Jon Fansmith: Thank God. Didn't ranking member Burr actually say in his opening remarks he "thought he should be confirmed," which is usually a very good sign.

Mushtaq Gunja: I think that's right. I think he might even have encouraged his follow members to vote for Cardona.

Jon Fansmith: Sorry, that's right. Yeah.

Mushtaq Gunja: Which is great, education should be important to all Americans, it should be a bipartisan issue. This is good. The team, I think, is slowly but surely coming together. There was a whole list of about a dozen pretty high level political appointees that were announced last week as well, many folks that I worked with when I was chief of staff to the Undersecretary at the Department of Ed in the last couple years of the Obama Administration. So a couple people that are coming back from previous service, and some new folks that we know from our time in Washington, either on the Hill or in the think-tank space, so this is good. It is important for a team to come together, and it'll give us some folks to bounce ideas off of. Or in some cases, continue some conversations that have been going on for 16 years.

Jon Fansmith: Years and years. Well, that's a great segue into our next guest, who is ACE's President Ted Mitchell. But, perhaps more importantly for the purposes of our discussion, the former Undersecretary of Education at the United States Department of Education. I think Ted can maybe expand on some of your thoughts just now, Mushtaq, talk a little about the time the two of you spent working at the Department together in the last few years of the Obama Administration. And highlight, really, where this new Administration is landing, and where the opportunities for higher education are, working with this new Department of Education. That will all be on the plate when we talk to Ted Mitchell, right after this break.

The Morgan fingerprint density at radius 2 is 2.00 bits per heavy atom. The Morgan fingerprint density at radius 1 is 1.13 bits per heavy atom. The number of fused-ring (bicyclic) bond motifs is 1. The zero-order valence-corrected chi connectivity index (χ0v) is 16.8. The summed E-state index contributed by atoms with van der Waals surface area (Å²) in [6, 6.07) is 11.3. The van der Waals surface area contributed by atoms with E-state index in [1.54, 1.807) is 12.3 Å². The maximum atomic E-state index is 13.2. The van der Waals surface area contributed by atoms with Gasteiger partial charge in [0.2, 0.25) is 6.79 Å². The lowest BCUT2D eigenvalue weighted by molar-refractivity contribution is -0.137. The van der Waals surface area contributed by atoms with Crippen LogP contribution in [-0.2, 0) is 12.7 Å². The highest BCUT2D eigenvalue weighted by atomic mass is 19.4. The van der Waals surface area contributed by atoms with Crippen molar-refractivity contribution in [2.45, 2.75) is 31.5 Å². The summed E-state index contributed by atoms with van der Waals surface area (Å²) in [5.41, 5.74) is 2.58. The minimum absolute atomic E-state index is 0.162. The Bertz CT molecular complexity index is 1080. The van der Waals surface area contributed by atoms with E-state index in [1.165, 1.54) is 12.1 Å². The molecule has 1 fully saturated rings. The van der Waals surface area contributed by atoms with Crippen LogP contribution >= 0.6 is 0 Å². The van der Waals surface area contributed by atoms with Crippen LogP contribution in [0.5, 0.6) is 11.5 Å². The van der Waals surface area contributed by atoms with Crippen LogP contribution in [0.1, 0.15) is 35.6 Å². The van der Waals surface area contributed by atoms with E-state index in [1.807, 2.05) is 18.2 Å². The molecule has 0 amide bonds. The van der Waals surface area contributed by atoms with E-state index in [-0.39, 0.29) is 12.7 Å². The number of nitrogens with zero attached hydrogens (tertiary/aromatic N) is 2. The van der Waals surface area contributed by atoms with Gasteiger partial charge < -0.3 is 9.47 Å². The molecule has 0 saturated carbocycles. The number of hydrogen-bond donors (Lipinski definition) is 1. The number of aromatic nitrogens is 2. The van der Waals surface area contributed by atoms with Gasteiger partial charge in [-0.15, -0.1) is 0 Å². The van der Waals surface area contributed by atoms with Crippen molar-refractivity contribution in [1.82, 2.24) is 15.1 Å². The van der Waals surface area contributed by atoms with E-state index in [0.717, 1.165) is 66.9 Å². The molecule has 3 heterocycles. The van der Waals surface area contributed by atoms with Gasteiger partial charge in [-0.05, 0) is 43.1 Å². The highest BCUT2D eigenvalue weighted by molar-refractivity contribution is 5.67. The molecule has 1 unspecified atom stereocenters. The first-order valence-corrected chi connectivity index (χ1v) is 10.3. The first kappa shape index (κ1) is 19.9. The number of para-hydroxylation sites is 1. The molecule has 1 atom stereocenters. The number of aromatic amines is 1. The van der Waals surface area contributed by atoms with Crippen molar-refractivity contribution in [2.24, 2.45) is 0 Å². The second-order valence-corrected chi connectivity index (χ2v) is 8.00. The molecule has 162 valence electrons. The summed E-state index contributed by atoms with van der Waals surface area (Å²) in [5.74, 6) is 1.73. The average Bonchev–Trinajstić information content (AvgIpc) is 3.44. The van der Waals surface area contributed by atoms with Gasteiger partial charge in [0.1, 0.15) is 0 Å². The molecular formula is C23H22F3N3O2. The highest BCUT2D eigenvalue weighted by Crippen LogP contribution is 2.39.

Welcome back. We are now joined by our esteemed president here at ACE, Ted Mitchell. Before we get into what we're going to talk about, Ted, I want to remind you that the last time you came on our podcast, you and Laurel promised to buy me flip-flops. This is roughly nine months later, and I still have yet to receive those flip-flops. I don't want to start this off on a hostile note, but still waiting to hear.

Mushtaq Gunja: Jon, are you hoping people are going to be listening to this in August? Because it's February, it's going to snow tomorrow. Who's wearing flip-flops right now?

Jon Fansmith: When we discussed it, it was related to the annual meeting which, as we know, didn't quite take place in San Diego as planned. Obviously, given Ted's lag in respond, I figure I've got to get it in, in advance of the summer, so that they arrive in time.

Ted Mitchell: You know Jon, we've moving the annual meeting to a virtual format, so I hope that you'll enjoy the virtual flip-flops.

Jon Fansmith: Arriving in my inbox right now.

Ted Mitchell: Exactly.

Jon Fansmith: Sorry for sidetracking our discussion with sartorial choices. But, the real reason of course, Ted, we have you on is you have worn a number of hats in your career, and have a tremendous range of experiences. But, as we launch into the Biden Administration, one of the ones that's of particular relevance is your time working as the Undersecretary of Education at the Department of Education. As we start to look at where higher education's going, both in this new Congress and this new Administration, in the midst of a pandemic, we thought who better to bring on to talk about some of the challenges, some of the unique circumstances of working in that environment in this situation. So thank you very much for joining us, I know we're going to have a lot of good things to talk about today.

Ted Mitchell: Thanks for having me, Jon.

Mushtaq Gunja: Ted, I think we'll want to talk a little bit about policy priorities, what we think the Department's going to spend its time on. But, I was hoping that we might spend just a second, in the beginning, talking about people. Because as President Obama used to say all the time, "People dictate the policy, people are policy.” I know that you've spent at least a little bit of time with Secretary Designee Cardona, he hasn't quite been confirmed at the taping of this podcast. Do you want to tell us a little bit about how that conversation has gone? And, your first impressions of the Secretary?